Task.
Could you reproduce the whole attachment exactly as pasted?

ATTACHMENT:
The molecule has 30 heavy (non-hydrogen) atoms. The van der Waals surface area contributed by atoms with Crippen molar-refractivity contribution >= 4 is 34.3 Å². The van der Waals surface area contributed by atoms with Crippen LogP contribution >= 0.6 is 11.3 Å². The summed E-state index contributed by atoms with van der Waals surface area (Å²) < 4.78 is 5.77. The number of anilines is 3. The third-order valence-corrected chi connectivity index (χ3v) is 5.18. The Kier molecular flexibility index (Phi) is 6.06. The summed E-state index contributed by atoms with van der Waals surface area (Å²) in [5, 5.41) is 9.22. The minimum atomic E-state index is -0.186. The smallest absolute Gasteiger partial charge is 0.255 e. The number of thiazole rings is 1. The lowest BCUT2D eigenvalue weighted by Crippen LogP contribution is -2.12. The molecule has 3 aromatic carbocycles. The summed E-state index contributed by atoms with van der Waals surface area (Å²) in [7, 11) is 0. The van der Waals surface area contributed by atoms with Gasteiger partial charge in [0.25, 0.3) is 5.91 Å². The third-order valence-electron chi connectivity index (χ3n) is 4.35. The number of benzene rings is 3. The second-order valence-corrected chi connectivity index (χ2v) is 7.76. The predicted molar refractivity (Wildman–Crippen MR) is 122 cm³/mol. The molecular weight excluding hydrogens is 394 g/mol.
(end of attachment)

The molecule has 30 heavy (non-hydrogen) atoms. The van der Waals surface area contributed by atoms with Crippen molar-refractivity contribution >= 4 is 34.3 Å². The van der Waals surface area contributed by atoms with Crippen LogP contribution >= 0.6 is 11.3 Å². The summed E-state index contributed by atoms with van der Waals surface area (Å²) < 4.78 is 5.77. The number of anilines is 3. The third-order valence-corrected chi connectivity index (χ3v) is 5.18. The Kier molecular flexibility index (Phi) is 6.06. The summed E-state index contributed by atoms with van der Waals surface area (Å²) in [5, 5.41) is 9.22. The minimum atomic E-state index is -0.186. The smallest absolute Gasteiger partial charge is 0.255 e. The number of thiazole rings is 1. The lowest BCUT2D eigenvalue weighted by Crippen LogP contribution is -2.12. The molecule has 3 aromatic carbocycles. The summed E-state index contributed by atoms with van der Waals surface area (Å²) in [7, 11) is 0. The van der Waals surface area contributed by atoms with Gasteiger partial charge in [0.25, 0.3) is 5.91 Å². The third-order valence-electron chi connectivity index (χ3n) is 4.35. The number of benzene rings is 3. The second-order valence-corrected chi connectivity index (χ2v) is 7.76. The predicted molar refractivity (Wildman–Crippen MR) is 122 cm³/mol. The molecular weight excluding hydrogens is 394 g/mol.